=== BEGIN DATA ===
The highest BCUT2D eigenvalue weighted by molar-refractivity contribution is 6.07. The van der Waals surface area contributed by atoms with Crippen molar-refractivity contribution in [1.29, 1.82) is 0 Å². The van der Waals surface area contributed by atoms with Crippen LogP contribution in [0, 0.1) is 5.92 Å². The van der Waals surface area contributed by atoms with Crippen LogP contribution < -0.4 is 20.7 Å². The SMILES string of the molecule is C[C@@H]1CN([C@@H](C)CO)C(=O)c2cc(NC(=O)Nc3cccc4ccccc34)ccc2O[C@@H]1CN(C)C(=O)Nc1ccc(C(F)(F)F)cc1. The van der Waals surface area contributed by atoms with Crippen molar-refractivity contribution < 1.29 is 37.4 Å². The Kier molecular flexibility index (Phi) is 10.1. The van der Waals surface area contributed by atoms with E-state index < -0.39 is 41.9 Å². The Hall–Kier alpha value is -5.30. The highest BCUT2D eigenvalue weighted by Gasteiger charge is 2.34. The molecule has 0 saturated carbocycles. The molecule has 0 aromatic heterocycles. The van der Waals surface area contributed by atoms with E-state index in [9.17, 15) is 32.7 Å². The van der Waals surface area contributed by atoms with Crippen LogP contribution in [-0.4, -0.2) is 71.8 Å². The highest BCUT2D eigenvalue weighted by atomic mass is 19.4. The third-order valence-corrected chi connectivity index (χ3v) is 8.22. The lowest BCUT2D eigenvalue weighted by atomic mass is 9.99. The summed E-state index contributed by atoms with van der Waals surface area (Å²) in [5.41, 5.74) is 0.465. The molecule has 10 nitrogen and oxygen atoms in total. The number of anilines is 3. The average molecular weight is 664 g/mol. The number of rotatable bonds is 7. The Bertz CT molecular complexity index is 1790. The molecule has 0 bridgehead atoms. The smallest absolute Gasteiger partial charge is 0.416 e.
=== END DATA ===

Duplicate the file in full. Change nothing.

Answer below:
The highest BCUT2D eigenvalue weighted by molar-refractivity contribution is 6.07. The van der Waals surface area contributed by atoms with Crippen molar-refractivity contribution in [1.29, 1.82) is 0 Å². The van der Waals surface area contributed by atoms with Crippen LogP contribution in [0, 0.1) is 5.92 Å². The van der Waals surface area contributed by atoms with Crippen LogP contribution < -0.4 is 20.7 Å². The SMILES string of the molecule is C[C@@H]1CN([C@@H](C)CO)C(=O)c2cc(NC(=O)Nc3cccc4ccccc34)ccc2O[C@@H]1CN(C)C(=O)Nc1ccc(C(F)(F)F)cc1. The van der Waals surface area contributed by atoms with Crippen molar-refractivity contribution < 1.29 is 37.4 Å². The Kier molecular flexibility index (Phi) is 10.1. The van der Waals surface area contributed by atoms with E-state index < -0.39 is 41.9 Å². The Hall–Kier alpha value is -5.30. The highest BCUT2D eigenvalue weighted by Gasteiger charge is 2.34. The molecule has 0 saturated carbocycles. The molecule has 0 aromatic heterocycles. The van der Waals surface area contributed by atoms with E-state index in [9.17, 15) is 32.7 Å². The van der Waals surface area contributed by atoms with Crippen LogP contribution in [-0.4, -0.2) is 71.8 Å². The highest BCUT2D eigenvalue weighted by atomic mass is 19.4. The third-order valence-corrected chi connectivity index (χ3v) is 8.22. The lowest BCUT2D eigenvalue weighted by atomic mass is 9.99. The summed E-state index contributed by atoms with van der Waals surface area (Å²) in [5.41, 5.74) is 0.465. The molecule has 10 nitrogen and oxygen atoms in total. The number of anilines is 3. The average molecular weight is 664 g/mol. The number of rotatable bonds is 7. The Bertz CT molecular complexity index is 1790. The molecule has 0 bridgehead atoms. The smallest absolute Gasteiger partial charge is 0.416 e.